Privacy Law

Lawyer Documents Her Data Trail, Revealing Corporate Role in Daily Lives

Big brother is a corporation, and it’s watching.

The executive director of the National Lawyers Guild, Heidi Boghosian, documented her one-day “data trail” for the New York Times blog the Caucus. Boghosian has written a book expected to be published next year called Spying on Democracy: A Short History of Government/Corporate Collusion in the Technology Age.

Using the Internet or carrying a smartphone creates a data trail, the blog says, while cameras monitor our movements.

Boghosian passed cameras in a private apartment building, at an ATM, on the subway platform, at the office, in the grocery store, in a restaurant and likely in an unmarked police van at a protest.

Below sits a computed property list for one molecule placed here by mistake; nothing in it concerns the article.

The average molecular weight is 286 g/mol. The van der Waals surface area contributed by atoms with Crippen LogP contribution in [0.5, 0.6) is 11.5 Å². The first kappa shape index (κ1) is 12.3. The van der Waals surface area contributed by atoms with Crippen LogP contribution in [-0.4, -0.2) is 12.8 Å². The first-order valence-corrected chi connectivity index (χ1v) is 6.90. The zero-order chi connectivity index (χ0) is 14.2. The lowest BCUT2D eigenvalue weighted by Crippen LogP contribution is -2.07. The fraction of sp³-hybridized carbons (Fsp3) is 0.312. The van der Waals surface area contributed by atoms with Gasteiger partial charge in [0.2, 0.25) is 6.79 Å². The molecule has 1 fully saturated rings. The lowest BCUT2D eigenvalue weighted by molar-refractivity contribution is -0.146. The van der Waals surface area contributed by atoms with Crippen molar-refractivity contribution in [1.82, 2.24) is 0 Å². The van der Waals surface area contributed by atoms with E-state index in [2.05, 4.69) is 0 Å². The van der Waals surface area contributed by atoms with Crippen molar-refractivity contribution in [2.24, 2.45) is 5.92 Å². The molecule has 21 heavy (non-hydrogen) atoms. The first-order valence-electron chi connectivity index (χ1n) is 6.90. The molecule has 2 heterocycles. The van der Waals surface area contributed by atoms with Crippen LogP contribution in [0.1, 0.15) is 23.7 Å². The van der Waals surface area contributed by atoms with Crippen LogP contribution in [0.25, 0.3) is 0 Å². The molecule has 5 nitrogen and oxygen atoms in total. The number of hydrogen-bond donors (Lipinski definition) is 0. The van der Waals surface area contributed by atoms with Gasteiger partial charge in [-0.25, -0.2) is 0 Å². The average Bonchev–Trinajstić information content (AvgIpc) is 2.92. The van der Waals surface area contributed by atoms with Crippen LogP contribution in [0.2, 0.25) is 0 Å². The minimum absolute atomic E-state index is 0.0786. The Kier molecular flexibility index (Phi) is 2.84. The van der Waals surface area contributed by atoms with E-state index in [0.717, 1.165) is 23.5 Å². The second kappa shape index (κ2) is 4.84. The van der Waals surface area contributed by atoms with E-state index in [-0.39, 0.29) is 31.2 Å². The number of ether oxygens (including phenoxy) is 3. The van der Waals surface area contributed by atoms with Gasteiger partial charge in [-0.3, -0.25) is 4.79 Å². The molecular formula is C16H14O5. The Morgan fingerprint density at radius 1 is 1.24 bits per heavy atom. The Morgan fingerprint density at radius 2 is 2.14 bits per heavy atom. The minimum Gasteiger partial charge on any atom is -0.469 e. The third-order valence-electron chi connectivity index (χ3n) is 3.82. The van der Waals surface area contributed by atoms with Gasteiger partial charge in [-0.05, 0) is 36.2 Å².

She also noted GPS tracking on her iPhone and user tracking through her customer loyalty card, Facebook use, Internet searches, credit card purchase and Google searches. In Macy’s shoe department, she encounters another type of tracking: radio-frequency identification chips. (Macy’s uses the chips to track inventory and find merchandise that is out of stock in one store but available in another, Forbes reported in July.) She also passes by a digital billboard that uses cameras to gauge the demographics of those nearby and tailor its advertising. (The billboards use facial recognition technology, the New York Times reported last November.)

“Definitely, for me, going through the process reinforced my sense of the role corporations play in our daily lives,” Boghosian told the Caucus. “And I don’t think most people realize the extent to which corporations cooperate in turning over personal information to the government.”

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